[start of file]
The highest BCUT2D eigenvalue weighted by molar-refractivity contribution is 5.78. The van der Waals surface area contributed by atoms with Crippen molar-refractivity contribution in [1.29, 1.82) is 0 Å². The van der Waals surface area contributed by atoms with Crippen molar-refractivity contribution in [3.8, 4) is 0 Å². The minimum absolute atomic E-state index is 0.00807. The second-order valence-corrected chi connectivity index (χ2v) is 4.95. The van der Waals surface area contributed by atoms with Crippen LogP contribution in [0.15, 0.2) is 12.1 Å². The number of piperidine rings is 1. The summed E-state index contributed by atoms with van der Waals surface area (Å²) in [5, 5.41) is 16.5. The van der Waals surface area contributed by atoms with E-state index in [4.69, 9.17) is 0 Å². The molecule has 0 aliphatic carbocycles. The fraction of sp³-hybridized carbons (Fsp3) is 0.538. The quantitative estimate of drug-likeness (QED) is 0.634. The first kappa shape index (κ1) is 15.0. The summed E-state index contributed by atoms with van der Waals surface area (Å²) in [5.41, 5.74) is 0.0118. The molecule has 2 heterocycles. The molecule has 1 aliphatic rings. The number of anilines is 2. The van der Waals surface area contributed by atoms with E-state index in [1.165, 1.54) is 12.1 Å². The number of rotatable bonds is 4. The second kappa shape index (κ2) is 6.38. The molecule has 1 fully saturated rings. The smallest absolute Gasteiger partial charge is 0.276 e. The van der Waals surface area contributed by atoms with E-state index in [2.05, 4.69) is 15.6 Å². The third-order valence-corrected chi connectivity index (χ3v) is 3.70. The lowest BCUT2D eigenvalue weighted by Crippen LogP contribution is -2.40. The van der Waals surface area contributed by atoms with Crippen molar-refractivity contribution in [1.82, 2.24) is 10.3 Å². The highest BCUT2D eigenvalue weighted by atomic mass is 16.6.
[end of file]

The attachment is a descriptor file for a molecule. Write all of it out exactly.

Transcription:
The highest BCUT2D eigenvalue weighted by molar-refractivity contribution is 5.78. The van der Waals surface area contributed by atoms with Crippen molar-refractivity contribution in [1.29, 1.82) is 0 Å². The van der Waals surface area contributed by atoms with Crippen molar-refractivity contribution in [3.8, 4) is 0 Å². The minimum absolute atomic E-state index is 0.00807. The second-order valence-corrected chi connectivity index (χ2v) is 4.95. The van der Waals surface area contributed by atoms with Crippen LogP contribution in [0.15, 0.2) is 12.1 Å². The number of piperidine rings is 1. The summed E-state index contributed by atoms with van der Waals surface area (Å²) in [5, 5.41) is 16.5. The van der Waals surface area contributed by atoms with E-state index in [4.69, 9.17) is 0 Å². The molecule has 0 aliphatic carbocycles. The fraction of sp³-hybridized carbons (Fsp3) is 0.538. The quantitative estimate of drug-likeness (QED) is 0.634. The first kappa shape index (κ1) is 15.0. The summed E-state index contributed by atoms with van der Waals surface area (Å²) in [5.41, 5.74) is 0.0118. The molecule has 2 heterocycles. The molecule has 1 aliphatic rings. The number of anilines is 2. The van der Waals surface area contributed by atoms with E-state index in [1.165, 1.54) is 12.1 Å². The number of rotatable bonds is 4. The second kappa shape index (κ2) is 6.38. The molecule has 1 fully saturated rings. The smallest absolute Gasteiger partial charge is 0.276 e. The van der Waals surface area contributed by atoms with E-state index in [2.05, 4.69) is 15.6 Å². The third-order valence-corrected chi connectivity index (χ3v) is 3.70. The lowest BCUT2D eigenvalue weighted by Crippen LogP contribution is -2.40. The van der Waals surface area contributed by atoms with Crippen molar-refractivity contribution in [1.82, 2.24) is 10.3 Å². The highest BCUT2D eigenvalue weighted by atomic mass is 16.6.